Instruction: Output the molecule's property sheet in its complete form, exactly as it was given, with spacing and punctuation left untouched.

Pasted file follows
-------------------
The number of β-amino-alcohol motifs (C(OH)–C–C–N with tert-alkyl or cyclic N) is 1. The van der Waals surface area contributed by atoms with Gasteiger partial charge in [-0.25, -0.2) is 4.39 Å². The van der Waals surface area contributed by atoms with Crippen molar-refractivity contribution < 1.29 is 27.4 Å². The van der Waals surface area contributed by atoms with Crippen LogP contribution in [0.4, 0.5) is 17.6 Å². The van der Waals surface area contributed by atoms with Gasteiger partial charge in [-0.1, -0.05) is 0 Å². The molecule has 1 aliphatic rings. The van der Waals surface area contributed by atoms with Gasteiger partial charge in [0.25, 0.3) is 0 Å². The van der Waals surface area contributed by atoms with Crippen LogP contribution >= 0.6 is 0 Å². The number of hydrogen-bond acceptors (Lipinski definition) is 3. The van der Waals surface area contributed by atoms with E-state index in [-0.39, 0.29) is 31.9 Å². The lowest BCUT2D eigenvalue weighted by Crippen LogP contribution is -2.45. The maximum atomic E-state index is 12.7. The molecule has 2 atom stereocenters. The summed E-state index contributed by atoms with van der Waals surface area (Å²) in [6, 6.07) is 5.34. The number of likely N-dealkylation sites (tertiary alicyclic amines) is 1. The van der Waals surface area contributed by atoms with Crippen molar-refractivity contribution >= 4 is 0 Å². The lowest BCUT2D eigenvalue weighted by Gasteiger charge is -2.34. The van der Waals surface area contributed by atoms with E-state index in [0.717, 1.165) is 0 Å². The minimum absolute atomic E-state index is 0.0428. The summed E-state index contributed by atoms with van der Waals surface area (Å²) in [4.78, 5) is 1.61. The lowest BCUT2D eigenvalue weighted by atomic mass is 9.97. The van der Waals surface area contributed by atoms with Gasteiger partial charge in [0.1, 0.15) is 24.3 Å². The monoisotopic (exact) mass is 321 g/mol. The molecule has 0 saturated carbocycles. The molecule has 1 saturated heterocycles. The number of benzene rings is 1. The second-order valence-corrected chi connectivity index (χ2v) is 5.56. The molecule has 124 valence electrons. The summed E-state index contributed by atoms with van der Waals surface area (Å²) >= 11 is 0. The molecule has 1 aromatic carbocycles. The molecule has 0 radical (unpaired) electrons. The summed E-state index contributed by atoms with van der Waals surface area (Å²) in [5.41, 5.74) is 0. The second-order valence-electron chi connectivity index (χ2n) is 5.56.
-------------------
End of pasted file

The number of β-amino-alcohol motifs (C(OH)–C–C–N with tert-alkyl or cyclic N) is 1. The van der Waals surface area contributed by atoms with Gasteiger partial charge in [-0.25, -0.2) is 4.39 Å². The van der Waals surface area contributed by atoms with Crippen molar-refractivity contribution < 1.29 is 27.4 Å². The van der Waals surface area contributed by atoms with Crippen LogP contribution in [0.4, 0.5) is 17.6 Å². The van der Waals surface area contributed by atoms with Gasteiger partial charge in [-0.1, -0.05) is 0 Å². The molecule has 1 aliphatic rings. The van der Waals surface area contributed by atoms with Gasteiger partial charge in [0.25, 0.3) is 0 Å². The van der Waals surface area contributed by atoms with Crippen LogP contribution >= 0.6 is 0 Å². The number of hydrogen-bond acceptors (Lipinski definition) is 3. The van der Waals surface area contributed by atoms with E-state index in [-0.39, 0.29) is 31.9 Å². The lowest BCUT2D eigenvalue weighted by Crippen LogP contribution is -2.45. The maximum atomic E-state index is 12.7. The molecule has 2 atom stereocenters. The summed E-state index contributed by atoms with van der Waals surface area (Å²) in [6, 6.07) is 5.34. The number of likely N-dealkylation sites (tertiary alicyclic amines) is 1. The van der Waals surface area contributed by atoms with Crippen molar-refractivity contribution >= 4 is 0 Å². The lowest BCUT2D eigenvalue weighted by Gasteiger charge is -2.34. The van der Waals surface area contributed by atoms with E-state index in [0.717, 1.165) is 0 Å². The minimum absolute atomic E-state index is 0.0428. The summed E-state index contributed by atoms with van der Waals surface area (Å²) in [4.78, 5) is 1.61. The lowest BCUT2D eigenvalue weighted by atomic mass is 9.97. The van der Waals surface area contributed by atoms with Gasteiger partial charge in [0.1, 0.15) is 24.3 Å². The monoisotopic (exact) mass is 321 g/mol. The molecule has 0 saturated carbocycles. The molecule has 1 saturated heterocycles. The number of benzene rings is 1. The second-order valence-corrected chi connectivity index (χ2v) is 5.56. The molecule has 124 valence electrons. The summed E-state index contributed by atoms with van der Waals surface area (Å²) >= 11 is 0. The molecule has 1 aromatic carbocycles. The molecule has 0 radical (unpaired) electrons. The summed E-state index contributed by atoms with van der Waals surface area (Å²) in [5.41, 5.74) is 0. The second-order valence-electron chi connectivity index (χ2n) is 5.56.